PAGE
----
In recent years, personal branding has become a very popular buzzword. Everywhere you turn, it seems as though someone is talking about building your personal brand. Through the overuse of the term, it is no wonder why people have lost sight of what it really means. For instance, is personal branding about fame? No, it isn’t. Instead, personal branding is about influence. The misconception is that if you are influential, you are also famous. But that's not always the case.
So why should you work on being influential? Influence within a specific niche will do many things for a person. It is not just about having a lot of Twitter followers or speaking to crowds, it is about being so good at what you do that other people want to learn from you. To make my case, I have a short list of ways your personal brand will positively impact your career.
People who have taken the time to build a personal brand become the face of a topic. These people and their content appear in search, not just in Google, but also in LinkedIn, Twitter, etc. The benefit here is that when companies or people are looking to fill a position or for an expert to consult on a project, they will come to the person with the biggest brand. This immediately increases your opportunities, because now you are faced with new experiences that you may not have known about.
Tip: To ensure that you are capitalizing on all potential opportunities, make sure to add your email in the bio of your most active social media accounts. Making it easy for people to connect with you will drastically increase new opportunities. If you don’t want to use your personal email, create a second email that you check once or twice a week.
An issue that many people face working internally at a large company or corporation is that they are rarely given an opportunity to prove that they are capable of doing more. When you have a personal brand, you can push through those barriers by demonstrating the ability to discuss and add value to different areas of expertise externally. This allows you to take these things to your managers and coworkers as a way to demonstrate your ability and grow much faster. Many times, all people need in order to feel comfortable in trusting someone with more responsibility is a third party validation (social proof) or proven experience. If you want that promotion or growth opportunity, go out and prove you can do it externally, and watch as your internal growth opportunities increase.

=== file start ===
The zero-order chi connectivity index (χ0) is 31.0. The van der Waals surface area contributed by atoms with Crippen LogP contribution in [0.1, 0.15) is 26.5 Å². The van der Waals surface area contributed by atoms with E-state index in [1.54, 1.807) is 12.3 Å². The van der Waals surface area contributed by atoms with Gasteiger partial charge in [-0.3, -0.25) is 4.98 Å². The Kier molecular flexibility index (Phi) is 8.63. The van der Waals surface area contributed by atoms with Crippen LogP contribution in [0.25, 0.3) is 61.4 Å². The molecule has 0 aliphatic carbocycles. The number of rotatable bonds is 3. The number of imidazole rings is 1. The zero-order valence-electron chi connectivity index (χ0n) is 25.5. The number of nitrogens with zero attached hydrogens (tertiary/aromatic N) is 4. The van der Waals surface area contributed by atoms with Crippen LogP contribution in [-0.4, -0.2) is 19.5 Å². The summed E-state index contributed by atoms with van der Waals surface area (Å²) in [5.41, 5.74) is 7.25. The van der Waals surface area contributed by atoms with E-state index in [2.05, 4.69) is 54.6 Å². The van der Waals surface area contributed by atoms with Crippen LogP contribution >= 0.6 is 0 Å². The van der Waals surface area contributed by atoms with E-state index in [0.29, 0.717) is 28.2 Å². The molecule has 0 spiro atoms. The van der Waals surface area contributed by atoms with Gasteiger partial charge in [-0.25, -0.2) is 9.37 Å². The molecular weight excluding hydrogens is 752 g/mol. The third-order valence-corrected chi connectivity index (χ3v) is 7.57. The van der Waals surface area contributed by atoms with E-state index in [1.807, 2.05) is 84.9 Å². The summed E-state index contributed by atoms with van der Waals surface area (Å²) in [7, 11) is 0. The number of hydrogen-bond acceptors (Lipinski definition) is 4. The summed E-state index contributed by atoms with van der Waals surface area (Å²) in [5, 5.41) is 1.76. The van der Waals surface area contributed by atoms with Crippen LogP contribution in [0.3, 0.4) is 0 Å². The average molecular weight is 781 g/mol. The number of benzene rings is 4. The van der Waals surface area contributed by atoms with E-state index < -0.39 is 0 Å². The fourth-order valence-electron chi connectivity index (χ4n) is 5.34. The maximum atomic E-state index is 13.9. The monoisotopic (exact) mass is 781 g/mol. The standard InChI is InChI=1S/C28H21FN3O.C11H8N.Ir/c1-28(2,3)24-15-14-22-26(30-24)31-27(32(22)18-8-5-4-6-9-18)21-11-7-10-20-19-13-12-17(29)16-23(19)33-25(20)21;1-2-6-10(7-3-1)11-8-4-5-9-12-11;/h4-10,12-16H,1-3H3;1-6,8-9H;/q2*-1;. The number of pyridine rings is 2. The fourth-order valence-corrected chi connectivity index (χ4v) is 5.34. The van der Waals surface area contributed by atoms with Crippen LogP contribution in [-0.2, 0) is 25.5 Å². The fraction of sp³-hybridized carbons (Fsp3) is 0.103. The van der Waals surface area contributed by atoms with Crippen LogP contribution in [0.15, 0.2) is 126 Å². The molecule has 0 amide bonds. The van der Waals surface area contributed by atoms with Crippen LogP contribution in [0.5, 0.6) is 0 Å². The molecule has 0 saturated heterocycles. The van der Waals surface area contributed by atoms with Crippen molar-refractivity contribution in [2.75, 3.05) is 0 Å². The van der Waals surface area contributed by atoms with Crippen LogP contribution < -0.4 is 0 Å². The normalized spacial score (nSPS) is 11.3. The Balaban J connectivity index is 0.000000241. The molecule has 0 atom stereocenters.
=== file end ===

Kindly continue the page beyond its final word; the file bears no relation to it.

Tip: Set short-term goals that have a large impact. Start with trying to get published in an online publication or speaking at an event about a certain topic. Start slow, and keep pushing until you have accomplished your first goal before moving onto the next one.
Command your salary.
This is very important, especially for women in the workplace. Understanding that a change in job title is great, but if you aren’t getting paid for it, who cares? This is your career. It is a part of your life, but it is not your entire life. Salary discussions should be done like business deals, not family meetings. When you have a personal brand, your value in the mind of the person making decisions on your salary increases, because they will know that other people are looking at you.
If you write for a publication, then your byline will probably include your company’s name. This is a brand mention. If you speak at events, it will likely be on behalf of your company. This is also a brand mention. The more you are seen as a thought leader in your industry, the better the company that you represent will look and the better off they will be. Keep this in mind as you go in and ask for that raise.
Tip: Remember that a salary discussion usually only happens once a year. Do not walk into that meeting unprepared. For instance, if you are mentioned in a publication and there is a link to the company, remind them that the link is a positive brand mention and will help with improved rankings in search. Be clear that you understand the value in what you are doing. Don’t leave a salary meeting wishing you had said something that you didn’t.
Your career is a lifestyle choice. If you aren’t curating your future, than someone else is. Trust yourself, put yourself out there, and ask for what you want and need.